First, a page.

Since its release in 2014, Kubernetes has become the de facto standard for cloud-native orchestration and scheduling systems, delivering substantial value to infrastructure developers around the world. As an increasing number of corporations embrace cloud-native technologies and migrate their workloads to Kubernetes, the scale of their clusters grows rapidly.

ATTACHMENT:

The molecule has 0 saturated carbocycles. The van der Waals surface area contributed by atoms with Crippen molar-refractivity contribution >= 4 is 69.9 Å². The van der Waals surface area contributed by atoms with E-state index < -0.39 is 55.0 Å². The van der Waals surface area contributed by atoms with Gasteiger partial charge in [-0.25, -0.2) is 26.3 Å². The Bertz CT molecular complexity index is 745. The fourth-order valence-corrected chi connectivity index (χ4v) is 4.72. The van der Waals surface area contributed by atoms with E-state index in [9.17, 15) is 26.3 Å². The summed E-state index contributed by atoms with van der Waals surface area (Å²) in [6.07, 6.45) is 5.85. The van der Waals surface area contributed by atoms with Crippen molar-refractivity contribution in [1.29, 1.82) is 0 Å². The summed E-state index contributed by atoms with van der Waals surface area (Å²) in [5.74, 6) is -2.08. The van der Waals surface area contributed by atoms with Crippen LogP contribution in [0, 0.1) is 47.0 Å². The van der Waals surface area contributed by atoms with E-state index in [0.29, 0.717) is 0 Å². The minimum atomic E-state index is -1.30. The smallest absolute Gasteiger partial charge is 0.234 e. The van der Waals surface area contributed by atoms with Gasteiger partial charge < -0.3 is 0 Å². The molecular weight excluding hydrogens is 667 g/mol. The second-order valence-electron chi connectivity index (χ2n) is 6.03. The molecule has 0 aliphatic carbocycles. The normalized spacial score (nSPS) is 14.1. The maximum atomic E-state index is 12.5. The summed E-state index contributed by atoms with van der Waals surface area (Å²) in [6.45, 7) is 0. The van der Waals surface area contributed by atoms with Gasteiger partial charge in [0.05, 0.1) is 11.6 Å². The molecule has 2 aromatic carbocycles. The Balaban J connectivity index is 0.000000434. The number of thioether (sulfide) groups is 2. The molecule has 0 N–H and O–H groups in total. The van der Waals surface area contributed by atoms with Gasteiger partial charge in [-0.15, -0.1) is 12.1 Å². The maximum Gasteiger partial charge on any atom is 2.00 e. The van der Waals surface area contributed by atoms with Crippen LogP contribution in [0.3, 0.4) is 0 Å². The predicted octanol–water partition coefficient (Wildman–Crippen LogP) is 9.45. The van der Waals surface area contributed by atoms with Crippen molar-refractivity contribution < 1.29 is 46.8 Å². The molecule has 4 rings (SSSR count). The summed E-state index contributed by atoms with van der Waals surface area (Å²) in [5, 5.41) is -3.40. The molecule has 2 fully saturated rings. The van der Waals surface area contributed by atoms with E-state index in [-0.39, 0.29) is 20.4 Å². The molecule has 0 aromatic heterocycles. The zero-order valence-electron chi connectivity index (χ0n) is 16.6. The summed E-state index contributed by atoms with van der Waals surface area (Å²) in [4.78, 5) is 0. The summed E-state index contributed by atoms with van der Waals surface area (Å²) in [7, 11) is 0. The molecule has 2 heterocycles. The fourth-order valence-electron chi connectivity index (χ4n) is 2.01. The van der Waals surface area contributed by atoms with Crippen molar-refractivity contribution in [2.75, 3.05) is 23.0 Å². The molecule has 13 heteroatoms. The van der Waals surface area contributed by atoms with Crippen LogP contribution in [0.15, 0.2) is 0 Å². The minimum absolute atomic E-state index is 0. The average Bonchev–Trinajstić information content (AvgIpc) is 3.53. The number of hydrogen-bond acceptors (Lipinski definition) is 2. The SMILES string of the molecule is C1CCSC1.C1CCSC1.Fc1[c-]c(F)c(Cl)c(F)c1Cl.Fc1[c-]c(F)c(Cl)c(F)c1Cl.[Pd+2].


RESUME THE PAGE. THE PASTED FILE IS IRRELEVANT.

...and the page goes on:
The community edition of Kubernetes, capped at 5000 nodes per cluster, is no longer able to keep up with the scale requirements of large-scale enterprise applications. Moreover, many companies are adopting multi-cloud architectures to achieve cost reduction, increased resource and operational efficiency, geographical disaster recovery, and environment isolation. As a result, the demand for multi-cluster orchestration and scheduling tools is on the rise.

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